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Lexical let and setq

From: Michael Welsh Duggan
Subject: Lexical let and setq
Date: Fri, 13 Sep 2013 20:09:05 -0400
User-agent: Gnus/5.130008 (Ma Gnus v0.8) Emacs/24.3.50 (gnu/linux)

Stefan Monnier <address@hidden> writes:


> I do hope to fix those issues by introducing other byte-codes which will
> let us generate significantly more efficient code for those constructs,
> but in 24.1, the priority was to get lexical-binding to work correctly,
> performance being a secondary concern (tho for most idiomatic Elisp
> code, the performance tends to be competitive).
> What people should know is that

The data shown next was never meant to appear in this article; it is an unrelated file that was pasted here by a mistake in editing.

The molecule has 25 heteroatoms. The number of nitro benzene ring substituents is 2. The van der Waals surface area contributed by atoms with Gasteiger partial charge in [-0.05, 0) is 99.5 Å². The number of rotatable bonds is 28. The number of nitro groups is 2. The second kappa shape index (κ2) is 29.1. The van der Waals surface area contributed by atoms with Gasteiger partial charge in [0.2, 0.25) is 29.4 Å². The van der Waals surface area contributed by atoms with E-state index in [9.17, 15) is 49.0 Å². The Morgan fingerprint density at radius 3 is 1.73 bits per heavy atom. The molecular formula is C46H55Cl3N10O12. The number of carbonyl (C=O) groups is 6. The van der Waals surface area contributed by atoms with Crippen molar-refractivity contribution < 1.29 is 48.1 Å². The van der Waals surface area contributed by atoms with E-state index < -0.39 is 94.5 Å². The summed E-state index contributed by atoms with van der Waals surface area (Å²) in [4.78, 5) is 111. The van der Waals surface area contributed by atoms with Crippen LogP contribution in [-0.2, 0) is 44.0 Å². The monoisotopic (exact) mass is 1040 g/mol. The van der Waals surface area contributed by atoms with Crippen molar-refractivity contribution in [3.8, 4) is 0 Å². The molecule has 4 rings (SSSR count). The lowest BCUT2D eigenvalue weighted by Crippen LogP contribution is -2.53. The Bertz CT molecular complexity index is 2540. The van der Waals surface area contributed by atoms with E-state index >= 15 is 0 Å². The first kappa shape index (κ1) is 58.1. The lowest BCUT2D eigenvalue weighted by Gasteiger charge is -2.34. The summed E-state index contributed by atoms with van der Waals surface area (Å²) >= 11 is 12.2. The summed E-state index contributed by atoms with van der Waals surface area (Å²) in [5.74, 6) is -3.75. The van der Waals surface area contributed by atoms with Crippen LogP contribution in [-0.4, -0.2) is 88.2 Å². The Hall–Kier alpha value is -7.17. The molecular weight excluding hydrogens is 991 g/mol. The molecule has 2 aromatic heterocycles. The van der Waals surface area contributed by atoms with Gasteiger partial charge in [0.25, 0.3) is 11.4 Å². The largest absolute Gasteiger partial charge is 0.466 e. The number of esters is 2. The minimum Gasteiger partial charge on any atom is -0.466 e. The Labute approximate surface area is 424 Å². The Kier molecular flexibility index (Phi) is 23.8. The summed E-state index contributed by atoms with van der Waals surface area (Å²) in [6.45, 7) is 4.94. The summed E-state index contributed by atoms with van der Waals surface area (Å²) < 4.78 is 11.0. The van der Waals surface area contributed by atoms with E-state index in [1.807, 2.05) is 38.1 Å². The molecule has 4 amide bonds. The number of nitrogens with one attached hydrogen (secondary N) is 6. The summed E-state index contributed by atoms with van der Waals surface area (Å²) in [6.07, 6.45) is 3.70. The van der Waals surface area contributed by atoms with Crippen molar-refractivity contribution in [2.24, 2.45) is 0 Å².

>    (let (x y z)
>      ...(setq x ...)
>      ...(setq z ...)
>      ...(setq y ...)
> is often a bad idea in Elisp, and even more so in lexical-binding code
> (in some cases, if a variable is immutable it can be handled
> significantly more efficiently, so the mere existence of a single `setq'
> on a variable can sometimes slow other chunks of code: in many cases
> `let' is cheaper than `setq').

The primary reason I have seen the (let (foo) (setq foo ...)) idiom is
in looping code.  The way I would normally try to avoid this idiom in
most FP languages would be to use recursion (specifically tail
recursion, if possible).  I know some work was done on implementing
efficient tail-recursion in the byte compiler.  Has any of that made it
onto the trunk yet?

Michael Welsh Duggan

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